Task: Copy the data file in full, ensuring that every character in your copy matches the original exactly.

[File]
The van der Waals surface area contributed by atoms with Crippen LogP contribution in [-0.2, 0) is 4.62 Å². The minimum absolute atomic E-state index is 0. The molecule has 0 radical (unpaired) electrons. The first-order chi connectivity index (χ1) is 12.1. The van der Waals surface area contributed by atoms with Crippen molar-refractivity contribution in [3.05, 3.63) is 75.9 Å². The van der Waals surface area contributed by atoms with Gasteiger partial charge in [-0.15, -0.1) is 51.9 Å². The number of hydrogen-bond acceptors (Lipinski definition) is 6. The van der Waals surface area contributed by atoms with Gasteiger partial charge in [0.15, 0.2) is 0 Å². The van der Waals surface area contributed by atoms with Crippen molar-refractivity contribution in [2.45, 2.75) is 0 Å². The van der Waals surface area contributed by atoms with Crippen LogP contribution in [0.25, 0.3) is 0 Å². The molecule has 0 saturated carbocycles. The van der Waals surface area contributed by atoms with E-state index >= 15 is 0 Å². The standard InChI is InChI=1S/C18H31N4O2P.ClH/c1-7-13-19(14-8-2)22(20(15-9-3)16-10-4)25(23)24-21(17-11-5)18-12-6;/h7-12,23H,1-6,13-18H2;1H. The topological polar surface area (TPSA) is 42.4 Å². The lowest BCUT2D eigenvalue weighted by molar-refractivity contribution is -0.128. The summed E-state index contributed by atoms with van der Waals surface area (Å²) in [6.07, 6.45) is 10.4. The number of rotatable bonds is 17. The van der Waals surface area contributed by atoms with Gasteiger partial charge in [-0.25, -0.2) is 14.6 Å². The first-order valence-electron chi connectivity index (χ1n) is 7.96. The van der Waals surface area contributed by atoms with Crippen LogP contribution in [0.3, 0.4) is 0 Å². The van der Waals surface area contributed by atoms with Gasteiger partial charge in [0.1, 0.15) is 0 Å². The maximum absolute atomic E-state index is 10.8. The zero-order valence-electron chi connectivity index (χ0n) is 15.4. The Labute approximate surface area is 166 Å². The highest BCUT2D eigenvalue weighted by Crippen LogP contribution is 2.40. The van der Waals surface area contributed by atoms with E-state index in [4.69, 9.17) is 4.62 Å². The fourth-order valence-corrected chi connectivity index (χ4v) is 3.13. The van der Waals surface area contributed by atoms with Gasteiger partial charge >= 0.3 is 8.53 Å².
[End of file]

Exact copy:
The van der Waals surface area contributed by atoms with Crippen LogP contribution in [-0.2, 0) is 4.62 Å². The minimum absolute atomic E-state index is 0. The molecule has 0 radical (unpaired) electrons. The first-order chi connectivity index (χ1) is 12.1. The van der Waals surface area contributed by atoms with Crippen molar-refractivity contribution in [3.05, 3.63) is 75.9 Å². The van der Waals surface area contributed by atoms with Gasteiger partial charge in [-0.15, -0.1) is 51.9 Å². The number of hydrogen-bond acceptors (Lipinski definition) is 6. The van der Waals surface area contributed by atoms with Gasteiger partial charge in [0.15, 0.2) is 0 Å². The van der Waals surface area contributed by atoms with Crippen molar-refractivity contribution in [2.45, 2.75) is 0 Å². The van der Waals surface area contributed by atoms with Crippen LogP contribution in [0.25, 0.3) is 0 Å². The molecule has 0 saturated carbocycles. The van der Waals surface area contributed by atoms with E-state index >= 15 is 0 Å². The standard InChI is InChI=1S/C18H31N4O2P.ClH/c1-7-13-19(14-8-2)22(20(15-9-3)16-10-4)25(23)24-21(17-11-5)18-12-6;/h7-12,23H,1-6,13-18H2;1H. The topological polar surface area (TPSA) is 42.4 Å². The lowest BCUT2D eigenvalue weighted by molar-refractivity contribution is -0.128. The summed E-state index contributed by atoms with van der Waals surface area (Å²) in [6.07, 6.45) is 10.4. The number of rotatable bonds is 17. The van der Waals surface area contributed by atoms with Gasteiger partial charge in [-0.25, -0.2) is 14.6 Å². The first-order valence-electron chi connectivity index (χ1n) is 7.96. The van der Waals surface area contributed by atoms with Crippen LogP contribution in [0.3, 0.4) is 0 Å². The van der Waals surface area contributed by atoms with Gasteiger partial charge in [0.1, 0.15) is 0 Å². The maximum absolute atomic E-state index is 10.8. The zero-order valence-electron chi connectivity index (χ0n) is 15.4. The Labute approximate surface area is 166 Å². The highest BCUT2D eigenvalue weighted by Crippen LogP contribution is 2.40. The van der Waals surface area contributed by atoms with E-state index in [4.69, 9.17) is 4.62 Å². The fourth-order valence-corrected chi connectivity index (χ4v) is 3.13. The van der Waals surface area contributed by atoms with Gasteiger partial charge >= 0.3 is 8.53 Å².